News of Jerome Jacobson’s diabolical McDonald’s Monopoly scam captivated the Internet earlier this week, and now newer details — or rather, long-forgotten details — of the case are slowly re-emerging.
It has recently come to light — again — that the fast food chain was forced to pay out an additional $25 million in prizes to 70 customers in the wake of the scam.
Jacobson’s scheme was outlined over the weekend by The Daily Beast, which explained how he managed to steal $24 million in cash and prizes by poaching the winning game pieces through his job at the marketing company that ran the promotion, and sending them off to a network of friends and acquaintances.
Jacobson, a former Florida cop, was eventually ordered to pay back $12.5 million, and sentenced to serve 37 months in prison, but details dug up by Business Insider indicate that McDonald’s was forced to fork over even more.
McDonald’s, seeking to make amends to the customers who mistakenly believed they had a fair shot at winning the prizes, offered to pay out $10 million between 55 customers as “consolation,” AdAge reported in 2002. And later, in response to a class-action lawsuit, McDonald’s was forced to give away an additional $15 million between 15 customers, which they received in March 2004, The New York Times reported.
In its second giveaway, however, the company took a much quieter approach, by handing out each $1 million prize to a customer who entered a pre-determined restaurant at a predetermined time. Douglas Freeland, the then-marketing director of McDonald’s, explained to the Times in 2004 that there wasn’t much fanfare surrounding the second giveaway because of a 2001 lawsuit stemming from the first, in which two customers argued that McDonald’s had benefitted from the first “makeup” giveaway.
'We made a commitment to return this money to our customers that should have been part of the prize pools,'' Freeland told the Times. ''With the second giveaway, we will have done that.''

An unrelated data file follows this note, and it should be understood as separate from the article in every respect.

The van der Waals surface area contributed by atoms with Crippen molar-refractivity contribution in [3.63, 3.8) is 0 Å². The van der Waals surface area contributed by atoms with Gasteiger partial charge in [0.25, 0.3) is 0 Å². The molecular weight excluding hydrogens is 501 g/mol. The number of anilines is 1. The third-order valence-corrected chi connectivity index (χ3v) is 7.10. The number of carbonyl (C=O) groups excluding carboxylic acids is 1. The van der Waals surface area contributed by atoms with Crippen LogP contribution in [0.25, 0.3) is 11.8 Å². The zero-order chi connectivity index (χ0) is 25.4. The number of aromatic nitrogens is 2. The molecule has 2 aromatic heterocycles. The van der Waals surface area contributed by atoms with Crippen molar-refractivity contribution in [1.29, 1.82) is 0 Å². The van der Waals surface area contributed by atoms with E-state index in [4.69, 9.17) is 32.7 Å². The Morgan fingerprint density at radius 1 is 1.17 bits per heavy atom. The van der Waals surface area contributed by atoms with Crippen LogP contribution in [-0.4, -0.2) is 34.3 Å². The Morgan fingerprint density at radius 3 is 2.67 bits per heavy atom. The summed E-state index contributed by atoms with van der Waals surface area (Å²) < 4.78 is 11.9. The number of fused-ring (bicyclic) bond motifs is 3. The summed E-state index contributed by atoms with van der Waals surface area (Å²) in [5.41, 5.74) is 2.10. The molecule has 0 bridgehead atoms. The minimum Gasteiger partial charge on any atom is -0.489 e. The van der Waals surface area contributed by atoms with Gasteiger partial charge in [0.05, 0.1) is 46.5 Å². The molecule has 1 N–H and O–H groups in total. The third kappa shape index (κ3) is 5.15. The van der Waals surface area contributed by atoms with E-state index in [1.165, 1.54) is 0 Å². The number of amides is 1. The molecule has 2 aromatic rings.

Jacobson’s scam originally ran between 1989 and 2001, while he was employed as a security officer with Simon Marketing. As part of his job, he was tasked with transporting the winning game pieces to pre-determined McDonald’s packaging plants and hiding them among the packaging materials.
But in 1989, and reportedly just “to see if [he] could do it,” Jacobson gave his brother-in-law a winning game piece worth $25,000 at a family event in Florida.
Years later, in 1995, after Jacobson claimed to witness Simon Marketing re-do a drawing that randomly selected a winner in Canada (he said the company didn’t want the bigger prizes sent up north), he realized the game was flawed and decided to go all-in, sending the winning pieces off to acquaintances and friends of friends, who would then redeem the prizes and give Jacobson a cut.
Over the following years, Jacobson’s crime network encompassed “a sprawling network of mobsters, psychics, strip club owners, convicts, drug traffickers, and even a family of Mormons, who had falsely claimed more than $24 million in cash and prizes,” according to the Daily Beast.
He was eventually apprehended and charged in 2001, after the FBI received an anonymous tip about his shady dealings in 2000. The FBI’s investigation ultimately led to scores of arrests, and resulted in 51 people being indicted in connection with the scheme.